Verb Agreement With Couple

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That`s another problem. The verb in the quotation is plural, so the paraphrased part must provide a plural subject; singular “use” does not work. With the word couple, it is sometimes necessary to use a plural verb, even if the two people forming the couple act by writing. Here we did not want the subjunctive; “Only if the economy was strong enough.” The original quote, direct, was a kind of: “The Fed will only withdraw its support if the economy is strong enough.” After the “stressed” time spent, “is” changes in the simple past “was”. For most individual collective subtantifs – as a matter of group, employees or herds representing a unit with many members – we use a singular verb when the members of the group act together: even if the number of points of view has added up, the concerns within the company about the future of the place were. But because “couple” means “two” or “a small number,” it only takes pluralistic obliques for the good plural verb to be “are” in your example. Let`s use the collective “couple” as an example. If you think of the pair as two separate people doing separate things, you would probably use a plural verb. For example, you would say, “The couple is going on holiday separately this year,” because they are two different people doing two different things. On the other hand, if you think of torque as a unit, you would probably use a singular verb. For example, you would say, “Every couple goes to Bermuda on a different day.” You only have to use your best judgment, and although it seems difficult, the good news is that you can never really do it wrong because 1) there is no real rule, and 2) You can always simply say that you considered the couple as an individual (or unit) if someone questions your choice of verb (2). Here`s another example. A listener, Jody, asks how to use the word “family.” She wants to know what`s right: “Tim`s family is rancher” or “Tim`s family is a rancher.” Jody says they prefer “are,” but that Word`s grammar exam is preferred.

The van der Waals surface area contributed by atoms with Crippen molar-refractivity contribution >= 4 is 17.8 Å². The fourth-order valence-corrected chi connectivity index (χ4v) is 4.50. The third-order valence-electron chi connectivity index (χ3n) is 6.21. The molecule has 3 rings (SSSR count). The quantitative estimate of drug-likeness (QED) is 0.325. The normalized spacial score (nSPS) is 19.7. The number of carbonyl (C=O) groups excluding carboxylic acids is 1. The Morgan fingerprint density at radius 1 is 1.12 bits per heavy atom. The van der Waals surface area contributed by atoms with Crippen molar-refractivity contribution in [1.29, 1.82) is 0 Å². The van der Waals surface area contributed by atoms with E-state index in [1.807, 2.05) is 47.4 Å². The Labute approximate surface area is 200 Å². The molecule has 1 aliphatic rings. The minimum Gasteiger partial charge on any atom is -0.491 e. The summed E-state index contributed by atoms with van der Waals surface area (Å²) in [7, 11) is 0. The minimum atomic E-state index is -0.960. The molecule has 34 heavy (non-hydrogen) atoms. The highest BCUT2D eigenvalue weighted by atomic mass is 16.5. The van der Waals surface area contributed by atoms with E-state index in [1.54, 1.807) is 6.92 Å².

She wants to know if a little plural, like Rancher, according to the verb makes a difference. In this case, no matter what comes after the verb; What matters is the idea you are trying to convey. In Jody`s example “Ranchers,” I would also prefer “are” because it seems that you are referring to a number of separate individuals. What would happen if we changed “Rancher,” a nostantif, to “rich” an adjective? “Tim`s family is rich” or “Tim`s family is rich”? In this case, I would prefer “is,” because it seems we are talking about a family, a unit. With one couple, you can`t refer to the fact that both couples work, because there is only one couple. You should refer to individuals or members or use another term that highlights one person in the couple`s other. (If you know the couple, use a name.) The good thing about this question is that, whatever answer you commit to, there will be some leaders of the past (or recently) who will say that you made the wrong choice, thus freeing you from worrying a lot. At the end of the 19th century, some commentators felt that the couple should not be used for a group of two people, but only for two related or united things.